Column: Minnesota communities join forces to launch water education campaign

Angie Hong

In 2013, Sean Connaughty began collecting litter along the shores of Lake Hiawatha in South Minneapolis, eventually transforming the discarded bottles, pens and rubber duckies into an art exhibit for the Sandbox Gallery. Motivated partly by a desire to clean-up his local lake, and partly by gross fascination, he collected more than 150 bags of litter in three years’ time.

On the other side of town, May Lee, a Master Gardener who grew up in Laos, has taken a different approach to protecting water resources in her community. Lee operates a certified organic farm, growing vegetables on land within the Wilder Forest in May Township, which she sells at the St. Paul Farmer’s Market and donates to Neighborhood House and Second Harvest. In her spare time, she teaches classes and works with students at Farnsworth Elementary to plant native seeds for clean water and habitat projects.

The newly revamped Minnesota Water — Let’s Keep it Clean! website ( was created to share stories of everyday Minnesotans taking action to protect our water. It is part of a larger effort to help people to get involved in their own communities. Led by Hamline University and the Metro Watershed Partners, acting together with more than 60 cities, counties, watershed organizations, nonprofits and government entities, the goal is to educate and engage the public in protecting Minnesota’s lakes, rivers, streams and groundwater resources.

In addition to Connaughty and Lee, other local water heroes featured on the website include a group of neighbors near St. Paul’s Como Park who join forces every fall to rake leaves out of their streets so that they don’t end up decomposing in the lake; Joe Knaeble, an Uptown Wedge resident who shovels up excess salt from the sidewalks near his home each winter; and Nor Olson, a woman living in Stillwater Township who converted her large rural lot to native prairie. Each story ends with links to resources to help people get started on similar projects in their own yards and neighborhoods.

Watershed Partners began 20 years ago when a dozen partners in the Twin Cities area pooled funding to create educational exhibits about water for the Minnesota State Fair. Over the years, the partnership grew and evolved, taking on issues such as phosphorus in lawn fertilizer, and helping cities to meet storm water pollution prevention requirements.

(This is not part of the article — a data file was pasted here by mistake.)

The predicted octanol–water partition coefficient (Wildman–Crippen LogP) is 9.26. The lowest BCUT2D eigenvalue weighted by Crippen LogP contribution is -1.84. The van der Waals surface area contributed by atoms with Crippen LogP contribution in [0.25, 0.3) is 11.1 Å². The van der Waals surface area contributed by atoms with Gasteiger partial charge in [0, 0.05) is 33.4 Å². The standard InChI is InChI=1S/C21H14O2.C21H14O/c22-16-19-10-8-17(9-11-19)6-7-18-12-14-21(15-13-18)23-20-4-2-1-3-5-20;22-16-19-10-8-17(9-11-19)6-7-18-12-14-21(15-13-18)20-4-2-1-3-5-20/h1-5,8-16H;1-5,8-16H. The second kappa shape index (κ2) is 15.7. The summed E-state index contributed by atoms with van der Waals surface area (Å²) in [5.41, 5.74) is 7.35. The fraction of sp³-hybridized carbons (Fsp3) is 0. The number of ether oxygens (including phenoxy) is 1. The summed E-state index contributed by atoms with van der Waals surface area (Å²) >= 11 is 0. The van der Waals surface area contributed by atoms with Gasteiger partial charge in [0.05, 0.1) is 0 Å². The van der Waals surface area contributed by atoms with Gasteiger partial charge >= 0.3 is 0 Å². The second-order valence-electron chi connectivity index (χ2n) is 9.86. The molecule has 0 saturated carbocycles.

Hamline coordinates the program through its Center for Global Environmental Education, with guidance from a steering committee comprised of participating organizations.

Most of the partners are located in the Twin Cities area, though a few smaller cities in greater Minnesota also participate. In addition to the Minnesota Water — Let’s Keep it Clean! campaign, group members meet monthly, staff an interactive exhibit at the Minnesota State Fair, and organize professional trainings.

With the new website up and running, Watershed Partners is moving forward into the next phase of their campaign — engaging citizens to reduce storm water pollution.

“A lot of people will participate in a community clean-up event once a year, but we want people to commit to keeping neighborhood streets, sidewalks and storm drains clear year-round,” said Project Manager Jana Larson.

Minneapolis and St. Paul recently worked with Hamline to create an “Adopt a Storm Drain” program and Watershed Partners is exploring how the program might be expanded to additional cities. The group may also create toolkits that citizens could use to organize clean-up events in their neighborhoods.

“Everything that is in the street can get washed into a storm drain and end up in nearby waterways,” said Lyndon Torstenson, a ranger with the National Park Service and member of the Watershed Partners steering committee. “If everyone chipped in to keep litter, leaves and grass clippings out of our streets, we’d see a lot less pollution in metro lakes and rivers.”

To learn more about the Minnesota Water Let’s Keep it Clean! campaign, visit

Angie Hong is an educator for East Metro Water, Contact her at 651-330-8220 ext. 35 or [email protected]